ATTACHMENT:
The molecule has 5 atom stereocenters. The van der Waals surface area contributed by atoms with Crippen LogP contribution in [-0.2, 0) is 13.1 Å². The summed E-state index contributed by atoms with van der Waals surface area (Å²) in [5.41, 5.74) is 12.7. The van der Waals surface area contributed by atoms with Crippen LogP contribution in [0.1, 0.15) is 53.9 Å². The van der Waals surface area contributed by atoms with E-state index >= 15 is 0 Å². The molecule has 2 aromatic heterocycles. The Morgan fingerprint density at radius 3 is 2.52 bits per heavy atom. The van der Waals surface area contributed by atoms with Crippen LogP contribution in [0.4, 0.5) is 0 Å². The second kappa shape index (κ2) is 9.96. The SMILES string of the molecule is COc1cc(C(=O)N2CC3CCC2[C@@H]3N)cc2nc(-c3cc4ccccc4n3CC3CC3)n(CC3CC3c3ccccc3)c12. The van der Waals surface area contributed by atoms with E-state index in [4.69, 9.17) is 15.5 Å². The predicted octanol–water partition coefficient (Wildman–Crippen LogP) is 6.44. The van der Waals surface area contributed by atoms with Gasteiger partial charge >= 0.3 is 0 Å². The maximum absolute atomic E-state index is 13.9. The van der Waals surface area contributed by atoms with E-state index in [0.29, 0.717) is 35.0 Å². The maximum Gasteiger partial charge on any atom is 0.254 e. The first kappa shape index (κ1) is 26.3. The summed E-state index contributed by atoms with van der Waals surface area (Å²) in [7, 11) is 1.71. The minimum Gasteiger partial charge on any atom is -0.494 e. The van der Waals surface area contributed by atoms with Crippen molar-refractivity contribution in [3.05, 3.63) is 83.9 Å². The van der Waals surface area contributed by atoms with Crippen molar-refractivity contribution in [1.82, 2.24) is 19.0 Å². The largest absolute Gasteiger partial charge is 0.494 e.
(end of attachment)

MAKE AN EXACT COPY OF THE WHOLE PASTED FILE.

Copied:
The molecule has 5 atom stereocenters. The van der Waals surface area contributed by atoms with Crippen LogP contribution in [-0.2, 0) is 13.1 Å². The summed E-state index contributed by atoms with van der Waals surface area (Å²) in [5.41, 5.74) is 12.7. The van der Waals surface area contributed by atoms with Crippen LogP contribution in [0.1, 0.15) is 53.9 Å². The van der Waals surface area contributed by atoms with E-state index >= 15 is 0 Å². The molecule has 2 aromatic heterocycles. The Morgan fingerprint density at radius 3 is 2.52 bits per heavy atom. The van der Waals surface area contributed by atoms with Crippen LogP contribution in [0.4, 0.5) is 0 Å². The second kappa shape index (κ2) is 9.96. The SMILES string of the molecule is COc1cc(C(=O)N2CC3CCC2[C@@H]3N)cc2nc(-c3cc4ccccc4n3CC3CC3)n(CC3CC3c3ccccc3)c12. The van der Waals surface area contributed by atoms with E-state index in [4.69, 9.17) is 15.5 Å². The predicted octanol–water partition coefficient (Wildman–Crippen LogP) is 6.44. The van der Waals surface area contributed by atoms with Gasteiger partial charge >= 0.3 is 0 Å². The maximum absolute atomic E-state index is 13.9. The van der Waals surface area contributed by atoms with E-state index in [0.29, 0.717) is 35.0 Å². The maximum Gasteiger partial charge on any atom is 0.254 e. The first kappa shape index (κ1) is 26.3. The summed E-state index contributed by atoms with van der Waals surface area (Å²) in [7, 11) is 1.71. The minimum Gasteiger partial charge on any atom is -0.494 e. The van der Waals surface area contributed by atoms with Crippen molar-refractivity contribution in [3.05, 3.63) is 83.9 Å². The van der Waals surface area contributed by atoms with Crippen molar-refractivity contribution in [1.82, 2.24) is 19.0 Å². The largest absolute Gasteiger partial charge is 0.494 e.